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4 DAYS until Thanksgiving: Create Old-World feel

By Ann Tatko-Peterson
Sunday, November 23rd, 2008 at 6:05 am in Thanksgiving.

carriedavecornoffering08smTraditions rank pretty high for me when it comes to holidays, but not necessarily because of their ties to the past. Carrie Franzwa is the exact opposite. Bored with Thanksgiving, she dug into the roots of the holidays and now would put most of us to shame when it comes to trying to relive an authentic First Thanksgiving experience. Franzwa’s family dress the parts, cook in an outdoor fire pit and even use replicated place settings from 1621. Her expertise, along with how-to instructions for trying this yourself, are part of the book, “The American Patriot’s Treasury of Thanksgiving Dinner Ideas” (Booksurge Publishing, $19.95).

Franzwa also provides tips in an online article for “Thanksgiving Time Travel under $50.” I’m not much for dressing up (Halloween and I aren’t exactly tight anymore) and I could never master cooking over an open flame while camping, but some of Franzwa’s ideas are pretty interesting. In particular, I like the idea of ditching the salt and pepper shakers and trying a communal salt dip — it sounds like a great way to keep the kids entertained. For a closer look at creating Old World table settings, continue reading…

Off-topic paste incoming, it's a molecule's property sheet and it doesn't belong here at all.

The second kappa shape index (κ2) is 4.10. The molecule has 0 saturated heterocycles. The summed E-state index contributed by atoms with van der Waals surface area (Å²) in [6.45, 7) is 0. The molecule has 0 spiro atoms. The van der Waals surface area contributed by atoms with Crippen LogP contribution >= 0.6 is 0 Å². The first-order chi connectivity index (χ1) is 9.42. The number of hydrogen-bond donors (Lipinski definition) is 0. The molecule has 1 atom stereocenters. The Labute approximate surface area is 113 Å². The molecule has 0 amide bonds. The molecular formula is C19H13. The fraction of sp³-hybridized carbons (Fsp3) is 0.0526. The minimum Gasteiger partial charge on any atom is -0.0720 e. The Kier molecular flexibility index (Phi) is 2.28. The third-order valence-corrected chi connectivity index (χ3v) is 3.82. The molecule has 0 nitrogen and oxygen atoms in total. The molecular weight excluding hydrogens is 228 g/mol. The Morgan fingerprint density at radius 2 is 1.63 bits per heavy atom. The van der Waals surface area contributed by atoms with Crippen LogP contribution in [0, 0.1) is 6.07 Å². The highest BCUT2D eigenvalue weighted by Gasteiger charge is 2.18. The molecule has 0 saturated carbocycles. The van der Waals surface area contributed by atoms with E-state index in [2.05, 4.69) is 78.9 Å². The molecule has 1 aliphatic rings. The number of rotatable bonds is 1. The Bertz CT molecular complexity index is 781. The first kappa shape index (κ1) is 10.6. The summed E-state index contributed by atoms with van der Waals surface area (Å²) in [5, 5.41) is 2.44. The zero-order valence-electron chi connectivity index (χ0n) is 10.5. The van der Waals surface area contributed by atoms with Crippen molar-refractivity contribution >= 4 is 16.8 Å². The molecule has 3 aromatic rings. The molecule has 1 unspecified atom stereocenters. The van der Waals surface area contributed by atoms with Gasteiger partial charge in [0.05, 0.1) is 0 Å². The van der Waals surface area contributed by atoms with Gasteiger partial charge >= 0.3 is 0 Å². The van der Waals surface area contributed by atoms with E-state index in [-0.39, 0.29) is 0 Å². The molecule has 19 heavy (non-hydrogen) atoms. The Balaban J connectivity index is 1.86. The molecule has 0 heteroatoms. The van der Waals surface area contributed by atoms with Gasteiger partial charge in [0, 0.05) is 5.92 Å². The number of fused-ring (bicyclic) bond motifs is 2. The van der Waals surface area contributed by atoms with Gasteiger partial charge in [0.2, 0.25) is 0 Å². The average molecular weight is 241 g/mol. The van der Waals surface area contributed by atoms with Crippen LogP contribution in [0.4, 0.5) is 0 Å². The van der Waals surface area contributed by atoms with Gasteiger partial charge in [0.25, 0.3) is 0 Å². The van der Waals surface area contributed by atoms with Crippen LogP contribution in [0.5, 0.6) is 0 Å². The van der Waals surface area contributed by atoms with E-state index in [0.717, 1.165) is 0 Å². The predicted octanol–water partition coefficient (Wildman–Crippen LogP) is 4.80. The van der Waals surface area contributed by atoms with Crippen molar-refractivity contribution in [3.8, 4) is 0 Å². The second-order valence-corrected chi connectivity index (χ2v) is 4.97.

EnglishTableSetBAn English place setting has many of the essentials we’re used to today, except for a fork. In 1621, the colonists ate using a sharp-tipped knife. Naturally, we don’t recommend this for the young ones. The wooden bowl and wooden/pewter plate are easy to come by, but you’ll probably have a harder time landing a pewter mug. (Franzwa purchased hers on eBay, not all at the same time.) Also, here you see a linen napkin, but for a really authentic experience, you would need to create English serviette napkins (yep, the kind that you wear — you can find directions on how to make one in Franzwa’s online article.

WampanoagPlaceSettingThe Native Wampanoag table setting is far more difficult to recreate. For starters, the dish is a turtle shell — and for health and sanitation reasons, using one of these is not recommended. Instead, Franza suggests finding an imitation turtle shell. The other two items are easy to find: a wooden spoon and flint knife.

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